Net Neutrality: 5/5 - My Opinion

Blog - Net Neutrality

This is the final of a five part article on Net Neutrality. Previous Article: Part 4: The Scenarios

 

My Take: Thank God for America. We live in a country where we are allowed to succeed. You used to be allowed to fail and set an example for the next guy, but now if you can't succeed, you are simply allowed to just suck. Don't get me wrong, I'm no fan of big government. I never liked having to do anything because the government said so.

 

In my opinion, if the operators are allowed to monopolize the Internet, it will be like you were in the middle of a shower and suddenly ran out of hot water. The vast majority of consumers and businesses will use the Internet less frequently which will stifle innovation.

 

In my opinion, the Internet has always been open, you could always connect to any system on the Internet that you want to and transmit or receive whatever traffic that you want to. I also believe that no one should manipulate the traffic or the underlying data for the benefit or the detriment of another.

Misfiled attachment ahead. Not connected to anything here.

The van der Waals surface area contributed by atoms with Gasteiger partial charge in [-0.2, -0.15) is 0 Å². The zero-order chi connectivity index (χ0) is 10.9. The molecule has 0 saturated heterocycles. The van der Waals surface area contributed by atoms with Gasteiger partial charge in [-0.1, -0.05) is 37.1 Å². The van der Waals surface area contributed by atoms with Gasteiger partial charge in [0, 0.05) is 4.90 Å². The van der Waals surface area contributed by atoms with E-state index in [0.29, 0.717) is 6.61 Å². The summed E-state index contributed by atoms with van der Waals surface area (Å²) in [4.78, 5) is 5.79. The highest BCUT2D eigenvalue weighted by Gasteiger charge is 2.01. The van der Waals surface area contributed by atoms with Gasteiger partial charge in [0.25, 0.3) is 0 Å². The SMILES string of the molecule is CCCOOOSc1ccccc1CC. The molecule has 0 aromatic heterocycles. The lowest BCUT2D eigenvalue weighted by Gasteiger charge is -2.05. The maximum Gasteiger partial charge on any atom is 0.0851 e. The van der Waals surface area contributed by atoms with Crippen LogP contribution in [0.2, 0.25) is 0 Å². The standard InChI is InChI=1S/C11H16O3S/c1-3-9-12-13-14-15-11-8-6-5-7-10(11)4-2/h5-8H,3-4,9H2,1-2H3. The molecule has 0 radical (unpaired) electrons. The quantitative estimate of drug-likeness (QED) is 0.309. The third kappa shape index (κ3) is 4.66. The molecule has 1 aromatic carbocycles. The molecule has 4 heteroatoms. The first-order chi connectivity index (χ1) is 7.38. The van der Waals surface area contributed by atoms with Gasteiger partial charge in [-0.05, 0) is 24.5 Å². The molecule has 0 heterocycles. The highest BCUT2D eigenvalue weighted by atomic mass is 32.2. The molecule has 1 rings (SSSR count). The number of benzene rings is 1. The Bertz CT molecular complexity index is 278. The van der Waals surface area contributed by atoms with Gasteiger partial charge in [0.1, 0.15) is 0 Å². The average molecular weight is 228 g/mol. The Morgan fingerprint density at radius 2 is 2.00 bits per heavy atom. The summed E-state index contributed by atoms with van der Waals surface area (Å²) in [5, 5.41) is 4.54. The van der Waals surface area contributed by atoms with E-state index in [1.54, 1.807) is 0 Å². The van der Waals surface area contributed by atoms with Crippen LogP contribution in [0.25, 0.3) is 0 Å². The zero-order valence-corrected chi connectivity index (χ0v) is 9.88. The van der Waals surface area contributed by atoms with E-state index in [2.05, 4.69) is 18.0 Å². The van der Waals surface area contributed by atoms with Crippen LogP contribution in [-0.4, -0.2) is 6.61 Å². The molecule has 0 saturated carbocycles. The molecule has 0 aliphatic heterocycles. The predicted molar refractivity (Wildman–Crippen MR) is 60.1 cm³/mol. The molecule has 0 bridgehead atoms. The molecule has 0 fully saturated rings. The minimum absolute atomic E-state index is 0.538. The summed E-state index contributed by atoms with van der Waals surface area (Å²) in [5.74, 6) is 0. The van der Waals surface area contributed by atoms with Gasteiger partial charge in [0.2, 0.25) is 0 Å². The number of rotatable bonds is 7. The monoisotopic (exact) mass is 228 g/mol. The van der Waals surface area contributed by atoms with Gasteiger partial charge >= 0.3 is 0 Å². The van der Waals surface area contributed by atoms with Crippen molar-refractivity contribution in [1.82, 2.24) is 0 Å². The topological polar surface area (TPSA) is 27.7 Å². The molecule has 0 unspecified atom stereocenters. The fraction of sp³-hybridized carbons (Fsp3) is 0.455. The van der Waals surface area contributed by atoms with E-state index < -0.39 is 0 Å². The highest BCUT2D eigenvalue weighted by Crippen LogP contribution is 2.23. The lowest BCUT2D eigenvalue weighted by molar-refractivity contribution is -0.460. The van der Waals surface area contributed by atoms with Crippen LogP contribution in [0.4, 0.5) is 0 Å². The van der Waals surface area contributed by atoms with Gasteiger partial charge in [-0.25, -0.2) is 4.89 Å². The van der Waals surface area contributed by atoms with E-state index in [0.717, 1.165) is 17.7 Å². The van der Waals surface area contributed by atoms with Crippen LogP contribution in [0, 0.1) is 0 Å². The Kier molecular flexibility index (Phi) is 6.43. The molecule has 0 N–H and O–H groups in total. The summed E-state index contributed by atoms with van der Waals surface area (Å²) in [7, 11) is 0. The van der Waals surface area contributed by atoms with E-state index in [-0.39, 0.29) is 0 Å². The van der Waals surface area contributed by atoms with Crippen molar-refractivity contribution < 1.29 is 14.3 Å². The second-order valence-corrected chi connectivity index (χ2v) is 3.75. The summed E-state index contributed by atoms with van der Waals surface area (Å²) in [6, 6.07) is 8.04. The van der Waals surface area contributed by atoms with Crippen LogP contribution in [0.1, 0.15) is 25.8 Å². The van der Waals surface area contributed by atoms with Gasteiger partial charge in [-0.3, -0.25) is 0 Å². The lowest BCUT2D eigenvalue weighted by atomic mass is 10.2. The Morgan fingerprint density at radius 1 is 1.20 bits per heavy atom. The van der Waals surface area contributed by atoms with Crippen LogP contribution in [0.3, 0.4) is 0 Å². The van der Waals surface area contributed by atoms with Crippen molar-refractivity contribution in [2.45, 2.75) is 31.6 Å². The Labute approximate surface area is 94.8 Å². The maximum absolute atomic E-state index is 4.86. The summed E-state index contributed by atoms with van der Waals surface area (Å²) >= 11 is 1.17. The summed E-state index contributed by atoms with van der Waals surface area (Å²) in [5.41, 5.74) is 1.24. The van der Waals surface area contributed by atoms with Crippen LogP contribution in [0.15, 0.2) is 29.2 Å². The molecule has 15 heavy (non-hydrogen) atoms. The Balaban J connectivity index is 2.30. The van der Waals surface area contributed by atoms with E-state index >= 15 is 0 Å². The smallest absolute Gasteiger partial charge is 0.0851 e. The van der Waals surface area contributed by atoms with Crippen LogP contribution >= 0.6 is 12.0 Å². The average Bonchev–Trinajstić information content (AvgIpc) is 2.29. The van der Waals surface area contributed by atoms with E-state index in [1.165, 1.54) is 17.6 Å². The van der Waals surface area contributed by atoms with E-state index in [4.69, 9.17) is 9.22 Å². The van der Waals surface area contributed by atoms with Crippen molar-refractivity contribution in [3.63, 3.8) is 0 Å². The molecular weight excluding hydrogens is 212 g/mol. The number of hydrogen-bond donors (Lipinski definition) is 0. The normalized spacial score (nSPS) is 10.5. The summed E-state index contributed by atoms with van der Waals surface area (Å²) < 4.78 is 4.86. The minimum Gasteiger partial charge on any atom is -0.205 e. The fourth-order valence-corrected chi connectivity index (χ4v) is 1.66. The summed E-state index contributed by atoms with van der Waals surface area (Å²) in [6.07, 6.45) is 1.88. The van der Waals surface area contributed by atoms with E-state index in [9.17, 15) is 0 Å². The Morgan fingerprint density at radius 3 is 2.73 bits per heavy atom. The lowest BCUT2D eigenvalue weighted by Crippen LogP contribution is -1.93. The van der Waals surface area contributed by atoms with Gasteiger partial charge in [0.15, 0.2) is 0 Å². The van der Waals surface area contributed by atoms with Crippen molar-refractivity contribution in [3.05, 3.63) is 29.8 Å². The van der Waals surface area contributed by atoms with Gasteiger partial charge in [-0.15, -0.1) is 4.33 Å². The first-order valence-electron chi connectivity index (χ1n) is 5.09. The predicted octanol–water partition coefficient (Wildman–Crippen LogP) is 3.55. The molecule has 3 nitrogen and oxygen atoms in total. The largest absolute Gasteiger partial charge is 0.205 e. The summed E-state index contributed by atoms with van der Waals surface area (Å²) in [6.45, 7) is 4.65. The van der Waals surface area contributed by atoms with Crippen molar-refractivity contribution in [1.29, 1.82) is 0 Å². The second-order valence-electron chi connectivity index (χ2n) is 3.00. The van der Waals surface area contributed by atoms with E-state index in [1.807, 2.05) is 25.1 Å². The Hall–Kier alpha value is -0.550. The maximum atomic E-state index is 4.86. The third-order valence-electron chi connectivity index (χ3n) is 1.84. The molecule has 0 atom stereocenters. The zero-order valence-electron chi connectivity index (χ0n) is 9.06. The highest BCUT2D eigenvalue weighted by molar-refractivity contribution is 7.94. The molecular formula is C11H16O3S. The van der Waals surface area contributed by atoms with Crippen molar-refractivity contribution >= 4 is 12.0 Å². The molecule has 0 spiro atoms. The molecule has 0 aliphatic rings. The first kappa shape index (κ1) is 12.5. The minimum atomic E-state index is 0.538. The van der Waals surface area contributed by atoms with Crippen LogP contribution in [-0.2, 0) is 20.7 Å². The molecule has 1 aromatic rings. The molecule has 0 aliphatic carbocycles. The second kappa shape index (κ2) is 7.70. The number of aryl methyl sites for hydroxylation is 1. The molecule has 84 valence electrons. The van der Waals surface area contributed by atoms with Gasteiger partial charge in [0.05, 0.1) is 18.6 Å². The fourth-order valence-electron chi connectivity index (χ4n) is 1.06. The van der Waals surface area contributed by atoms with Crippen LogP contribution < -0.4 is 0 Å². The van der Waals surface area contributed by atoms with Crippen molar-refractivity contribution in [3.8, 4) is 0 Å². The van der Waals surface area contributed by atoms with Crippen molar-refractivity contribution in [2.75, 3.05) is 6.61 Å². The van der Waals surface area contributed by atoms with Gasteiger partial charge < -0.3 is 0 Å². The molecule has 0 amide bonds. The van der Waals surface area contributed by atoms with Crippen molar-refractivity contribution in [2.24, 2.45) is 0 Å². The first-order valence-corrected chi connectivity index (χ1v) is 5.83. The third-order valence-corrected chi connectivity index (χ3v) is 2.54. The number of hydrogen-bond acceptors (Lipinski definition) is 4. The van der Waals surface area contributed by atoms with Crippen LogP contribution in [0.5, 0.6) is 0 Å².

Two important caveats to this, and I think just plain common sense dictates:

 

  1. The traffic does not intentionally harm any other system

  2. The traffic is not illegal (this is a very different argument from Net Neutrality)

 

I also firmly believe that operators should be able to create classes of service based on the protocol and media involved that runs over their own network. This could give real time applications like voice and video priority over less time constrained applications such as email. As long as their own content follows the same constraints, and no content is blocked altogether.

 

Is the Internet free? No, I don't think anyone in their right mind is saying that it should be. I pay every month for the privilege of connecting to the Internet, and I'm happy to do so. Should everyone have access? I believe so, but you have to understand that it is a business. No company in their right mind would run a water main 100 miles out into the countryside to serve a single house, it's not feasible.

 

 

Mark Norton

TelStrong Business Communications

 

Older Posts from this series:

Part 1: The Players

Part 2: The Issues

Part 3: Legislation

Part 4: The Scenarios

Last Updated on Wednesday, 16 June 2010 15:32